How Do Passive Houses Hold Up In Cold Weather?

It is of great interest to our Western Pennsylvania Passive House Alliance Chapter to know how well Passive Homes are performing during the cold spells that have engulfed much of the U.S. this winter.

We’ve received several reports on this and wanted to share our findings with the Green Building Alliance community.  As many may know, the Passive House standard limits building energy use to 4.75 kBtu/sf/year for heating and cooling.  In the context of residential homes, a heating system  is approximately 12 kBtu/hour instead of  a more typical 75 – 100 kBtu/hour in traditional construction practices.  We often joke that heating a residential  Passive House could be accomplished by running a hair dryer instead of a furnace!  But how is this level of efficiency possible and how do Passive homes really fare in very cold weather?

The main principles of Passive House construction can be summarized as follows:

  • Start with a simple shape for the building to avoid nooks, crannies, and architectural features that may contribute to thermal bridging.
  • Super-insulate the home, but more importantly, provide an air-tight envelope for the building.  How air-tight, you ask?  The standard calls for 0.6 air changes per hour at 50 Pascal pressure (verified by an independent rater).  This makes a Passive House’s envelope approximately 10 times tighter than what’s achieved in a home that’s built to traditional code.
  • Put a lot of care into the design and execution of air sealing (avoiding open vents, etc.), as air infiltration is often the biggest contributor to poor energy performance.
  • Rely on some solar gain and internal gains for heating.
  • Finally, since footers and floor-to-wall junctions are wrapped in insulation, isotherm lines will need to follow the outline of the interior space rather than sneak to the outside.

As for performance, we’ve found that – Polar Vortex or not – it appears that Passive Houses still did not need to run their heating equipment much at all.  Some examples include the following:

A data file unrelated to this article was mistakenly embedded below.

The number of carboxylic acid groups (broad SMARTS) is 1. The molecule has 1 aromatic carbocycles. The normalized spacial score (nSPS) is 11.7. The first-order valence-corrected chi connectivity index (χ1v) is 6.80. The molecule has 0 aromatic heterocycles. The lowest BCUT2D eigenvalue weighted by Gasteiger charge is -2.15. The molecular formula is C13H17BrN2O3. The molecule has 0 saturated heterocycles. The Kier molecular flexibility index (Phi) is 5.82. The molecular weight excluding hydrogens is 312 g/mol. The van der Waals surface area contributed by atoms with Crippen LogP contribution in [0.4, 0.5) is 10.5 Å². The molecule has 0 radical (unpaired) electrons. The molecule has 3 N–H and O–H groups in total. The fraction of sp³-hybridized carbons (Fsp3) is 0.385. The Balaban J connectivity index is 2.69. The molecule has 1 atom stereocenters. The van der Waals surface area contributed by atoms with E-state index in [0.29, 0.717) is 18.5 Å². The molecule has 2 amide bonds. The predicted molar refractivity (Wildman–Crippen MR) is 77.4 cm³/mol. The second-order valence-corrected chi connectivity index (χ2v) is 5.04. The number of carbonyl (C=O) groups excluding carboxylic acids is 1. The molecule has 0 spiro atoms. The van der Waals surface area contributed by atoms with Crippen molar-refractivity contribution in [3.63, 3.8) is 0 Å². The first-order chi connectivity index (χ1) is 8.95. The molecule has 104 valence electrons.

As temperatures plunged into the single digits, a Brooklyn row house retrofitted to Passive House standards hovered in the mid-sixties to low seventies, using heat for just a single half-hour period in mid-week (as shown in the graph below).

Credit: Cramer Silkworth
Credit: Cramer Silkworth,

Another example is that of the Belfast Cohousing and Ecovillage in Belfast, Maine, where residents were left without power for five days.  “The week that the power went off, we had a morning that was 15 degrees below zero here,” says Mike Shannon (of Belfast).  “But the remarkable thing was that all of these houses maintained a temperature from the mid-50s, close to 60, for those five days.  We felt pretty good about that.  These insulated houses performed terrifically.”  Much more on this topic can be found in the report prepared by Ted Cushman for JLC Online.

This is all happy news for Passive Houses, it seems!  Although we don’t have recent data, the same design principles and likely the same outcomes would also apply to commercial Passive buildings.  We’ll share that data if it becomes available.

Are you interested in learning more about the Passive House standard?  You can join the Passive House Alliance of the U.S., Pittsburgh chapter!  Please contact Chapter Secretary Lucyna de Barbaro to learn more or become a member.  Or attend our monthly presentations, which are hosted at Green Building Alliance on the second Tuesday of each month.

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